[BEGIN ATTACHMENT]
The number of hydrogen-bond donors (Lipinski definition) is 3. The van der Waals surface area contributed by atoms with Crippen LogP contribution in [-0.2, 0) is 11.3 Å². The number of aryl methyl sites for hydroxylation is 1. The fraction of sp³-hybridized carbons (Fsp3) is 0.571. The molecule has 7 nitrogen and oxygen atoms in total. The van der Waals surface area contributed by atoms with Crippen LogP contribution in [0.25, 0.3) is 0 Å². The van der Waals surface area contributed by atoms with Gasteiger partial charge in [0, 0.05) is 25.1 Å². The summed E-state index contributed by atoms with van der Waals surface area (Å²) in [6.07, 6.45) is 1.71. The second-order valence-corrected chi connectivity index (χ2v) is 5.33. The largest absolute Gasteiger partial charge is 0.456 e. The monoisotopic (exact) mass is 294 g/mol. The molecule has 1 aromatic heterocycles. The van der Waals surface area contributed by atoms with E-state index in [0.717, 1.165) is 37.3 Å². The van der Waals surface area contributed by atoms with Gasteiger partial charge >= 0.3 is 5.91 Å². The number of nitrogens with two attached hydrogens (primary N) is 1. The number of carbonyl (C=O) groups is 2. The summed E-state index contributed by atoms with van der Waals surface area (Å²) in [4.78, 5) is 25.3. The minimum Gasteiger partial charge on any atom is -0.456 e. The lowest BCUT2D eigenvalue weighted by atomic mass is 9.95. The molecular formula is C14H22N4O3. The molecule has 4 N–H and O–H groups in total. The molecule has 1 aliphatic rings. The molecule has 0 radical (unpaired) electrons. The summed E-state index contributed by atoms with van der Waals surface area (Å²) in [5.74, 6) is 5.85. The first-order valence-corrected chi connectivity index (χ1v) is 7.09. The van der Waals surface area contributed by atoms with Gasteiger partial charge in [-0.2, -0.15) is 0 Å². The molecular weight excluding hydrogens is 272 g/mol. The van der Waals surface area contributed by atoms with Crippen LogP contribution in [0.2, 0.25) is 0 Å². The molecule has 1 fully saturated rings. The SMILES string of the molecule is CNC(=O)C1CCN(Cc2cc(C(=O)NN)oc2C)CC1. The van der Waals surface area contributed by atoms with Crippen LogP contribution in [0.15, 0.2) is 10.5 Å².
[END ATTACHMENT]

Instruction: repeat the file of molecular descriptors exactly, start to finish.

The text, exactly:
The number of hydrogen-bond donors (Lipinski definition) is 3. The van der Waals surface area contributed by atoms with Crippen LogP contribution in [-0.2, 0) is 11.3 Å². The number of aryl methyl sites for hydroxylation is 1. The fraction of sp³-hybridized carbons (Fsp3) is 0.571. The molecule has 7 nitrogen and oxygen atoms in total. The van der Waals surface area contributed by atoms with Crippen LogP contribution in [0.25, 0.3) is 0 Å². The van der Waals surface area contributed by atoms with Gasteiger partial charge in [0, 0.05) is 25.1 Å². The summed E-state index contributed by atoms with van der Waals surface area (Å²) in [6.07, 6.45) is 1.71. The second-order valence-corrected chi connectivity index (χ2v) is 5.33. The largest absolute Gasteiger partial charge is 0.456 e. The monoisotopic (exact) mass is 294 g/mol. The molecule has 1 aromatic heterocycles. The van der Waals surface area contributed by atoms with E-state index in [0.717, 1.165) is 37.3 Å². The van der Waals surface area contributed by atoms with Gasteiger partial charge >= 0.3 is 5.91 Å². The number of nitrogens with two attached hydrogens (primary N) is 1. The number of carbonyl (C=O) groups is 2. The summed E-state index contributed by atoms with van der Waals surface area (Å²) in [4.78, 5) is 25.3. The minimum Gasteiger partial charge on any atom is -0.456 e. The lowest BCUT2D eigenvalue weighted by atomic mass is 9.95. The molecular formula is C14H22N4O3. The molecule has 4 N–H and O–H groups in total. The molecule has 1 aliphatic rings. The molecule has 0 radical (unpaired) electrons. The summed E-state index contributed by atoms with van der Waals surface area (Å²) in [5.74, 6) is 5.85. The first-order valence-corrected chi connectivity index (χ1v) is 7.09. The van der Waals surface area contributed by atoms with Gasteiger partial charge in [-0.2, -0.15) is 0 Å². The molecular weight excluding hydrogens is 272 g/mol. The van der Waals surface area contributed by atoms with Crippen LogP contribution in [0.2, 0.25) is 0 Å². The molecule has 1 fully saturated rings. The SMILES string of the molecule is CNC(=O)C1CCN(Cc2cc(C(=O)NN)oc2C)CC1. The van der Waals surface area contributed by atoms with Crippen LogP contribution in [0.15, 0.2) is 10.5 Å².